Space Battleship Yamato DVD review

Battlestar Galactica meets Starship Troopers in Japanese blockbuster Space Battleship Yamato

2199 and Earth has been ravaged by attacks from an alien race known as Gamilas that have left the surface of the planet steeped in deadly levels of radiation. By all appearances the Earth Defence Force is losing the war, and humanity scrapes by living beneath the surface, awaiting the inevitable.

Former EDF pilot Susumu Kodai (Takuya Kimura) is struck by an alien capsule while scavenging, yet mysteriously the radiation levels around him appear safe. Inside the container are found schematics for a new warp drive as well as coordinates to its planet of origin, Iskandar.

Captain Okita (Tsutomu Yamazaki), the man Kodai holds responsible for his brother’s death, believes that humanity’s salvation lies on Iskandar and takes the last battleship Yamato on a quest into deep space to find a way to reverse the damage done to Earth using alien technology to improved the ship’s weapons and engines. The crew including the re-enlisted Kodai begin an epic adventure into unknown territory which is damn entertaining.

Certainly less brainless fun than Starship Troopers and not as cerebral as Battlestar Galactica, which it unashamedly nabs its style from right down to the fighter squadron sequences, Space Battleship Yamato (titled SPACE BATTLESHIP ヤマト or Supēsu Batorushippu Yamato in its native Japanese) is a grandiose dollop of high octane fun.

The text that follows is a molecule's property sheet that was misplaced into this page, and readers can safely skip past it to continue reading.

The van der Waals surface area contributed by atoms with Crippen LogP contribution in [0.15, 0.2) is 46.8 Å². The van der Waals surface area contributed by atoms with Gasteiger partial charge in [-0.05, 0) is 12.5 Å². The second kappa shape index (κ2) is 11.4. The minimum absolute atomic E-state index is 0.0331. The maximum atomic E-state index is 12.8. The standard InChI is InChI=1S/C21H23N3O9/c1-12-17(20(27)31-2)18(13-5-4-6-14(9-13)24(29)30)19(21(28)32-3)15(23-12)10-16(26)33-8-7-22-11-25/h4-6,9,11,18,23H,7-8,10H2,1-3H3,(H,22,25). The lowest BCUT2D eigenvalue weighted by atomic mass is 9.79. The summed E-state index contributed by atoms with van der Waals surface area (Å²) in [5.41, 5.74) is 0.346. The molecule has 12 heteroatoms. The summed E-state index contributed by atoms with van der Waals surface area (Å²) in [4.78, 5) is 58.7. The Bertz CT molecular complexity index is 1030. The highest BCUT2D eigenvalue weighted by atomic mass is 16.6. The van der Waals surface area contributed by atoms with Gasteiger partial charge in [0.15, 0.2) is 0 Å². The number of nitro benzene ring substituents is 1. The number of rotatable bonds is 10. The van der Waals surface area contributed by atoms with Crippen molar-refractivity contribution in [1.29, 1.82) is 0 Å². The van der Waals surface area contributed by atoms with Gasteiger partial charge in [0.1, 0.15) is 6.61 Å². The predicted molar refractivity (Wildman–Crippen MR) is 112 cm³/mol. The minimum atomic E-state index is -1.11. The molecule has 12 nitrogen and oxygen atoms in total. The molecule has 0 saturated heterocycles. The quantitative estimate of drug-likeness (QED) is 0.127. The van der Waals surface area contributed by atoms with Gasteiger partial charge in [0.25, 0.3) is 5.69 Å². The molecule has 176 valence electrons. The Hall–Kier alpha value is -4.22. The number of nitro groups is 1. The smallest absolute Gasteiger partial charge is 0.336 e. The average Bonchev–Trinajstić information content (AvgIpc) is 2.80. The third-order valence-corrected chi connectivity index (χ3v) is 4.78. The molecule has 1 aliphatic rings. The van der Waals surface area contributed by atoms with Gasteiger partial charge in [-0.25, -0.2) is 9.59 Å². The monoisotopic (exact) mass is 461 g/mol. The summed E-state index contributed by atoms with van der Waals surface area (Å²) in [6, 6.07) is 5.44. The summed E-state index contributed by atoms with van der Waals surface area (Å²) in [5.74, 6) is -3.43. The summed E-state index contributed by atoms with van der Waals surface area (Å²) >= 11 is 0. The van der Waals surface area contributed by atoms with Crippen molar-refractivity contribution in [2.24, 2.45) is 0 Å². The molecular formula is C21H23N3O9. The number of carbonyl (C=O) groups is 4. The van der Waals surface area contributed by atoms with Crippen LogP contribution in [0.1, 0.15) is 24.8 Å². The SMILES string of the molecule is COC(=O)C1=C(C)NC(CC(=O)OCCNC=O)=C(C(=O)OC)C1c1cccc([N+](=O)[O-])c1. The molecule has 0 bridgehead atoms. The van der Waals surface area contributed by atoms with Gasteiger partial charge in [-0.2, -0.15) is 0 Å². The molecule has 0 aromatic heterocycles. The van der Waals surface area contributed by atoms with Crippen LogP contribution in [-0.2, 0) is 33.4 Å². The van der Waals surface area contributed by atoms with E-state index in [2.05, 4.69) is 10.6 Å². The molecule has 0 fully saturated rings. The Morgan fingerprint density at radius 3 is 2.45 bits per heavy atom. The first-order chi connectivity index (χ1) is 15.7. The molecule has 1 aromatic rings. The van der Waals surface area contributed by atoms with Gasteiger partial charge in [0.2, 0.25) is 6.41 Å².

Space battles are loud and colourful while the cast are believably comfortable around each other in the mess hall, with forgivable levels of scenery chewing during tense bridge scenes. Kodai wrestles with command decisions and wins over the initially sceptical fellow pilot Yuki (Meisa Kuroki), but their romance is somewhat forced not least because she milks dramatic dialogue for all its worth.

The film keeps pace well until the climax, where things seem to get a tad ridiculous and poignant goodbyes go on for about ten minutes too long. However credit where it’s due and for a $22million budget film, every penny is on screen (remember Avatar cost $237 million, for instance) and the effects work is rather good.

There are just too many comparisons to be drawn between Yamato and the Battlestar Galactica reboot for the film’s look to win points for originality, but it’s an engaging yarn which despite the odd wobble manages to stay on track.